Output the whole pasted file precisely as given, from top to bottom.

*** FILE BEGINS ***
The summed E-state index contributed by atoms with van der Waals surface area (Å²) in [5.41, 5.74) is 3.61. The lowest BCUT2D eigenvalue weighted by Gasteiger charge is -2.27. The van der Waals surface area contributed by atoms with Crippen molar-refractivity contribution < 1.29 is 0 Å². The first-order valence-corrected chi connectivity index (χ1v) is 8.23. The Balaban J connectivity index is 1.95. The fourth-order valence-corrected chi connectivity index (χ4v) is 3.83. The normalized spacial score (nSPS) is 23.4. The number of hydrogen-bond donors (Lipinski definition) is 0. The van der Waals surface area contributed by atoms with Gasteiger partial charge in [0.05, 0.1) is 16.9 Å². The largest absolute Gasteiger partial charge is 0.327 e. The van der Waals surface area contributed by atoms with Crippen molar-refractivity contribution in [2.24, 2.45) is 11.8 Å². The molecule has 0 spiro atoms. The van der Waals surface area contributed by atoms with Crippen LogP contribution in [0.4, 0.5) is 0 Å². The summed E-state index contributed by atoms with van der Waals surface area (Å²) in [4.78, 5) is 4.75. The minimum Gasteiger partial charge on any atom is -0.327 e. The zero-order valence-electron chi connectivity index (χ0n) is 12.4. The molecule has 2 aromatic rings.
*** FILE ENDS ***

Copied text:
The summed E-state index contributed by atoms with van der Waals surface area (Å²) in [5.41, 5.74) is 3.61. The lowest BCUT2D eigenvalue weighted by Gasteiger charge is -2.27. The van der Waals surface area contributed by atoms with Crippen molar-refractivity contribution < 1.29 is 0 Å². The first-order valence-corrected chi connectivity index (χ1v) is 8.23. The Balaban J connectivity index is 1.95. The fourth-order valence-corrected chi connectivity index (χ4v) is 3.83. The normalized spacial score (nSPS) is 23.4. The number of hydrogen-bond donors (Lipinski definition) is 0. The van der Waals surface area contributed by atoms with Gasteiger partial charge in [0.05, 0.1) is 16.9 Å². The largest absolute Gasteiger partial charge is 0.327 e. The van der Waals surface area contributed by atoms with Crippen molar-refractivity contribution in [2.24, 2.45) is 11.8 Å². The molecule has 0 spiro atoms. The van der Waals surface area contributed by atoms with Crippen LogP contribution in [0.4, 0.5) is 0 Å². The summed E-state index contributed by atoms with van der Waals surface area (Å²) in [4.78, 5) is 4.75. The minimum Gasteiger partial charge on any atom is -0.327 e. The zero-order valence-electron chi connectivity index (χ0n) is 12.4. The molecule has 2 aromatic rings.